Toyota’s Video Showing How TPS Helps Healthcare; Recent NASA Report Exonerates Toyota?
Toyota has produced a series of videos that show how their innovations, technology and otherwise, have benefitted people outside of automobiles.
One video that caught my eye was their 80-second video about the use of Lean and the Toyota Production System principles to improve care at Allegheny General Hospital in Pennsylvania.
Update: If the YouTube video below doesn’t work, the video can be seen via this link (as of July 24, 2013).
Allegheny is the hospital where Dr. Richard Shannon did such innovative infection reduction work using Lean methods, as documented in sources including Naida Grunden’s book The Pittsburgh Way to Efficient Healthcare: Improving Patient Care Using Toyota Based Methods. You can listen to my podcast with Naida here.
In the Toyota video, Nancy Banks explains that the Toyota Way is:
- Continuous Improvement and
- Respect for People
“If you have a process, you can improve it. That’s what TPS is all about.”
She explains that errors and defects are often caused by inconsistency, waste, and overburden. Lean and TPS helps people reduce these problems in any setting, including healthcare. Some use the Japanese words of mura, muda, and muri. Often, the emphasis is on muda (waste), but it’s important to focus on the other two. For example, overburden leads to errors or leads to people being forced to cut corners to be able to get things done, which also often leads to errors.
Until the “unintended acceleration” problems, Toyota has been known for and associated with high quality over the past 20 years or more. But, recently, this reputation has taken a nasty tumble.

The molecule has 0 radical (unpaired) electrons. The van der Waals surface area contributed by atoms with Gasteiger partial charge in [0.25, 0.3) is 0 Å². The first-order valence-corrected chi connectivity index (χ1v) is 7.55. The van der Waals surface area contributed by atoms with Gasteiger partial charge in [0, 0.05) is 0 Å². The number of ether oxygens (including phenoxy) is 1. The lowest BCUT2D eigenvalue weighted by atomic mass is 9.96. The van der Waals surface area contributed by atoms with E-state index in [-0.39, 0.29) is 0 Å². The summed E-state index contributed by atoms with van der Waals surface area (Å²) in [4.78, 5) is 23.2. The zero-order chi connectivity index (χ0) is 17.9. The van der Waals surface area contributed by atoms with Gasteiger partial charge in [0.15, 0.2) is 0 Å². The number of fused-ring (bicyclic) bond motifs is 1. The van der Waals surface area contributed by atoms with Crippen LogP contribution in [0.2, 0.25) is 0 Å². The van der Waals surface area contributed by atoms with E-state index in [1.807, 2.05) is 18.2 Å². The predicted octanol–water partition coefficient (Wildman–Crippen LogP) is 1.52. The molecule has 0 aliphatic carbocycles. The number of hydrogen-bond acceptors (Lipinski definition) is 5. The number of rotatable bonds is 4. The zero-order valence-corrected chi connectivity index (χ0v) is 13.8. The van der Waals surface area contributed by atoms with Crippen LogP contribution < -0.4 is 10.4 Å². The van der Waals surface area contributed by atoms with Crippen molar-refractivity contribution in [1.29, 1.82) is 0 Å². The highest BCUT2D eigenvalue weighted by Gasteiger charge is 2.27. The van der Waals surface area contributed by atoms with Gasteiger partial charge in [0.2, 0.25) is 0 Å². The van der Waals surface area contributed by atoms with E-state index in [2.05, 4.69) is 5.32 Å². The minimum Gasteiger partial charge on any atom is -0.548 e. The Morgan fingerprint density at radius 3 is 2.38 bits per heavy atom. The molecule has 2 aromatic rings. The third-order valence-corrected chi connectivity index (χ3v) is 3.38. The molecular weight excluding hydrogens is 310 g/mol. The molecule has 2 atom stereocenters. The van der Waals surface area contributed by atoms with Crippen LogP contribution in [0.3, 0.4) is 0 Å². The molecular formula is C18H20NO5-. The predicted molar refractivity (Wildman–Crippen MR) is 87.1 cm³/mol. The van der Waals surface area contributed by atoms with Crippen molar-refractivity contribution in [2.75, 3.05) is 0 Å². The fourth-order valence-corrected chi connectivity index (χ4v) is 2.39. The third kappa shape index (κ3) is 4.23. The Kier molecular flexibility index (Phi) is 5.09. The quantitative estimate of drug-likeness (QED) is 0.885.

In recent news, Toyota has been somewhat (or completely?) vindicated by the NASA report that shows none of the vehicle accidents were caused by electronics problems or throttle control problems (read this article from the outstanding writer Ed Wallace, from my local Fort Worth paper: “Mainstream media owe Toyota an apology“). Maybe now people have to be less apologetic for Toyota’s association with quality improvement efforts? Maybe we can focus more on what’s wrong with our opportunistic politicians and our oft-hysterical media? You might also want to listen to my recent podcast with Jeffrey Liker on this topic.
Is Toyota less of a dirty word in your organization with the recent reports? Or did you not even hear of this in the media? Or have people not been wound up about mentioning Toyota or TPS in your workplace?
What do you think of the Toyota video? Did you cringe at “we had to standardize everything” as an inaccurate oversimplification, as I did? I doubt they really standardized everything to the n-th degree, but rather they focused on things that mattered for patient outcomes and for freeing up nurse time for patient care.
People from the hospital mentioned how you’re always making things better and you’re improving everyday, with Lean and TPS – a powerful and important message. One woman added:
“Toyota has changed my outlook on healthcare. I have a lot of hope where I didn’t have hope before.”